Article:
Kaikeyi

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Kaikeyi
Ramayana character
Kaikeyi and Manthara - M. V. Dhurandhar.jpg
Manthara manipulates Queen Kaikeyi into exiling Prince Rama
In-universe information
Family
SpouseDasharatha
ChildrenBharata (Son)
Home

Kaikeyi ( Hindi: कैकेयी) was the second consort of King Dasharatha and the Queen of Ayodhya in the Hindu epic the Ramayana. Out of Dasharatha's three wives, Kaikeyi exerted the most influential role. She was the princess of Kekeya who is described to have served as an able counsellor to her husband during times of war. Kaikeyi was the mother of Bharata. Initially loving and motherly towards her stepson, Rama, Kaikeyi's mind was poisoned by Manthara, her maid. Under her influence, Rama was exiled to the forest for a period of fourteen years.

Birth and early life[edit]

Kaikeyi was born to King Ashvapati of Kekeya shortly before her mother was exiled. She was raised with her only mother figure being her hunchbacked nursemaid, Manthara. She was very fierce as she was raised with seven brothers, including her twin Yuddhajit.

Manthara's influence and Rama's exile[edit]

Under the custom of primogeniture, Dasharatha, with the approval of the royal assembly, selected Rama to be his heir. Kaikeyi was delighted and as happy as she would have been had it been her own son, Bharata's, coronation. However, Manthara, Kaikeyi's nurse, feared that Kaikeyi would lose her status as Chief Queen at court if Rama ascended the throne, as Kausalya would thus become Queen Mother. She decided to instigate trouble. She tried to fuel Kaikeyi's jealousy and envy of Kausalya by reminding her that her son's coronation would give Kausalya her former status as the most important of Dasharatha's queens and would cut Bharata out of the line of succession forever, but this had no effect on Kaikeyi at the time.[1]

Manthara later convinced Kaikeyi to demand two boons granted to her years earlier by Dasharatha. King Dasharatha was obliged to fulfill them. Kaikeyi demanded that Bharata be crowned king and Rama be sent to the forest for a period of fourteen years. Hearing this, Dasharatha fell into a swoon and passed the night in a pitiable condition in Kaikeyi's palace.[1]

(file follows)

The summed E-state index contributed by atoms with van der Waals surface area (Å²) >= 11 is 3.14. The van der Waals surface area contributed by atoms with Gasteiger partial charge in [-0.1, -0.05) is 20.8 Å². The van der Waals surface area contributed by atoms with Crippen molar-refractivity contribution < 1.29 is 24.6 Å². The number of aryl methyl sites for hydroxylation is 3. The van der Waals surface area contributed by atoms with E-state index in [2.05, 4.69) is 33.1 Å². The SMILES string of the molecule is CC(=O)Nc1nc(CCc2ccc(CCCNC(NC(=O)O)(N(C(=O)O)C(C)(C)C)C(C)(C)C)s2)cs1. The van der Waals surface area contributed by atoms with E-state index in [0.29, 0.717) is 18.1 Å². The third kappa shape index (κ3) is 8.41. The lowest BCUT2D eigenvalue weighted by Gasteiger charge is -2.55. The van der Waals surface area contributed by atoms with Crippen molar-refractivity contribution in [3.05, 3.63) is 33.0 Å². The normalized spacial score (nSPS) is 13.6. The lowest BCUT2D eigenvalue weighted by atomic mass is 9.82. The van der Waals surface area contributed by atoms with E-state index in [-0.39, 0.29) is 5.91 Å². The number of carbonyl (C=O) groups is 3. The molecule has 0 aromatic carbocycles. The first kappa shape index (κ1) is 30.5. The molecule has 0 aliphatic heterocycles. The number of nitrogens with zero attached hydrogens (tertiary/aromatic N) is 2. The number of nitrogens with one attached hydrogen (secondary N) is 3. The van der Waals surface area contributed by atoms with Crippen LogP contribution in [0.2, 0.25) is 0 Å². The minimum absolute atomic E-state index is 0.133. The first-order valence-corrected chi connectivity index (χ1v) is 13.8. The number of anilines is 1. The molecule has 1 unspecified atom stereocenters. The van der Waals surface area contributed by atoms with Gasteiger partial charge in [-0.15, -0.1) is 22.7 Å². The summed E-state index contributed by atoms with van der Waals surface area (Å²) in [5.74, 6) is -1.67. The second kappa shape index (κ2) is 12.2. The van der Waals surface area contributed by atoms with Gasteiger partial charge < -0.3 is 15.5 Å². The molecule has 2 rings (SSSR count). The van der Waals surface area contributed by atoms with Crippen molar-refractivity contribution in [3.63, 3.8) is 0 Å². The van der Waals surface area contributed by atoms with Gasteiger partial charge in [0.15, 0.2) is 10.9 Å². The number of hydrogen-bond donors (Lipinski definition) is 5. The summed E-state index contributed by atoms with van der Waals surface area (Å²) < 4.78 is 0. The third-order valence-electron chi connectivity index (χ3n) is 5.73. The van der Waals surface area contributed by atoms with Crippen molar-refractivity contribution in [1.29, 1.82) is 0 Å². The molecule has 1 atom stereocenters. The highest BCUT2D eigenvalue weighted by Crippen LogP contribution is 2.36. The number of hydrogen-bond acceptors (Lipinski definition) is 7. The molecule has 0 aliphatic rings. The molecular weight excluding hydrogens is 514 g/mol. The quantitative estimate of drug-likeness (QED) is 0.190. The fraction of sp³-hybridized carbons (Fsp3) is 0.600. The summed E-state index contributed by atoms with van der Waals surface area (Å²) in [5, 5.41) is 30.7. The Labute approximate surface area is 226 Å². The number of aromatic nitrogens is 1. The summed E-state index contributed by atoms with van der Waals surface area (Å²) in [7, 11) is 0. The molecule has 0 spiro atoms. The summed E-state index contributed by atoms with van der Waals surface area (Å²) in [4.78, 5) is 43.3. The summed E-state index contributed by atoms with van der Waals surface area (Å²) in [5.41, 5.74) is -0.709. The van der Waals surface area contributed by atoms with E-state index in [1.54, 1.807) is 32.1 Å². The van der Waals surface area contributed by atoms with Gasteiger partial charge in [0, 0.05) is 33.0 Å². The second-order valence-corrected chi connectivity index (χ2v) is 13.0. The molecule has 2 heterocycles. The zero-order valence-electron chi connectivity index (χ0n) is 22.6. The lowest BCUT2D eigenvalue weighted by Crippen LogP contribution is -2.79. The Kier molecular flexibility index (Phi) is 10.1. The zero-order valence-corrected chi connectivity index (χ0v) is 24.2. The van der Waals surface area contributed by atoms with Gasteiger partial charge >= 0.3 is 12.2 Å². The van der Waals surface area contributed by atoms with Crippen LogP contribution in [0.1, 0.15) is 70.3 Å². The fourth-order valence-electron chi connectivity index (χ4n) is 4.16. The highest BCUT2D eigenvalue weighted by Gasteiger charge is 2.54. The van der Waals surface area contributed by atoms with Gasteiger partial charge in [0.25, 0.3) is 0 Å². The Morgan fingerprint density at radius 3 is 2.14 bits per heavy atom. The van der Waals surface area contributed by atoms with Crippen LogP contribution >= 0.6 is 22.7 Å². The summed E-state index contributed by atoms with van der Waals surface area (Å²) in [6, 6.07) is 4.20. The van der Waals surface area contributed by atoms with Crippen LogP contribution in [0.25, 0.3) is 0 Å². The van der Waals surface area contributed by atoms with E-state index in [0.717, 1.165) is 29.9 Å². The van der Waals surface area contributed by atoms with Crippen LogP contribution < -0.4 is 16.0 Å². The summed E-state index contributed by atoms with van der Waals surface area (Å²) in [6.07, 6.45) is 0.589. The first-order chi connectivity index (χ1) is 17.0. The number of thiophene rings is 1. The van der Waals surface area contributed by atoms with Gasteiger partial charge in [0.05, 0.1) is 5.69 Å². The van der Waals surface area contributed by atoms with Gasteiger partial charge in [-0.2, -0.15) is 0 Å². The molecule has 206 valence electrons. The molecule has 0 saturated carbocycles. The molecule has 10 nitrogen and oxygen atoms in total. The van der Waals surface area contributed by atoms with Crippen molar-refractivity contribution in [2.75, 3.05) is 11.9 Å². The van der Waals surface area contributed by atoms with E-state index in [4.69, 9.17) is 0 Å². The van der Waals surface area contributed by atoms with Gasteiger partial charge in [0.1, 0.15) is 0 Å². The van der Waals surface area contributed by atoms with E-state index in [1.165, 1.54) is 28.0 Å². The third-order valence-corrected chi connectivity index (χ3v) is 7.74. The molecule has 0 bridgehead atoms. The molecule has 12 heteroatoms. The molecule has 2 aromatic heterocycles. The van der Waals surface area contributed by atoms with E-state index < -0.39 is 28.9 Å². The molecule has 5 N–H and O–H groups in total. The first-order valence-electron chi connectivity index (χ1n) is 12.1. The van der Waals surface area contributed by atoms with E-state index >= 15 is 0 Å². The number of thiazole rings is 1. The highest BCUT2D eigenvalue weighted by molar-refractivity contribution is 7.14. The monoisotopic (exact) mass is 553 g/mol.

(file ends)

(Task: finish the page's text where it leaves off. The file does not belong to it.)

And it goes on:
Widowhood and later life[edit]

After sending Rama into exile, a grief-stricken Dasharatha died of a broken heart six days after the former left Ayodhya. Kaikeyi came to blame herself for this death. Furthermore, Bharata swore never to ascend the throne as it was his older brother's birthright. He further blamed her for his father's death and swore never to address her as "mother" again. Realising her mistake, Kaikeyi repented sending her beloved step son away for 14 years.

After Rama's return, she apologised to him for her sins. Rama touched her feet and said there was no need to ask for forgiveness as he did not feel bad about what happened. He insisted that Bharata forgive his mother. Further defending Kaikeyi, Rama also argued to Bharata that this is just what mothers did. Whether good or bad, he remarked, what mothers did was for the betterment of their children, not for themselves, so it is not proper to be angry with them.

Assessment[edit]

Kaikeyi invokes the two boons granted to her by Dasharatha: Rama should go to the forest for 14 years and Bharata must become the king

Kaikeyi's personality and her relationships are quite revealing in Ayodhya Kanda of the Valmiki Ramayana.[2] Kaikeyi maintained strong relations with her maternal family even after her wedding to King Dasharatha. Her brother Yudhajit visits her many times and takes a keen interest in the life of her son Bharata, often taking the latter and Shatrughna away to the Kaikeya kingdom during the summer.[3]

Kaikeyi helped her husband Dasharatha in the Dandaka forest while he was at war. While Kaikeyi saved the king in the war, as per mythology, her left hand was strong as a diamond (a boon from a Saint) so the king accompanied her during wars.

Kaikeyi was the king's favorite queen. Kaikeyi's nature is described as being temperamental and unpredictable. While she was mostly gentle, it is evident that she disliked the king spending time with his other queens. King Dasharatha mentions that he did not treat his queen Kausalya with the love she deserved due to fear of Kaikeyi's tantrums and possessiveness.

Kaikeyi seemed almost naive when it came to understanding the rights of the four princes to Ayodhya's throne. She naively mentions to her maid Manthara that Bharata can rule Ayodhya after Ram, not understanding the law of primogeniture. It is Manthara who educates Kaikeyi of the manner of succession.

Kaikeyi's naive nature and gentleness were transformed into obstinacy and a hunger for power; all in the name of her son Bharata's welfare. Bharata contests her views vociferously and despises her for her act of banishing the rightful heir Rama to the forest for punishing him for no fault of his own. King Dasharatha tries to reason with her, arguing in terms of the stability of the kingdom, the people's will, and the court's decision to crown Rama; none of which seems reasonable to her. Finally, King Dasharatha renounces her, and yet he is unable to separate himself from her. He lingers on in his grief in her chambers in fear of the humiliation from everyone outside those chambers.[citation needed]

Adaptions[edit]

  • Kaikeyi is the eponymous narrator of Kaikeyi by Vaishnavi Patel, published by Redhook Books, a subsidiary of the Hachette Book Group, and a Book of the Month selection for April 2022.

Notes[edit]

References[edit]

  1. ^ a b Sivaraman, Krishna (1989). Hindu Spirituality: Vedas Through Vedanta. Motilal Banarsidass Publishe. ISBN 978-81-208-1254-3.
  2. ^ "Valmiki Ramayana". Valmiki Ramayana. Retrieved 12 June 2017.
  3. ^ Mani 2015.

Bibliography[edit]

External Links[edit]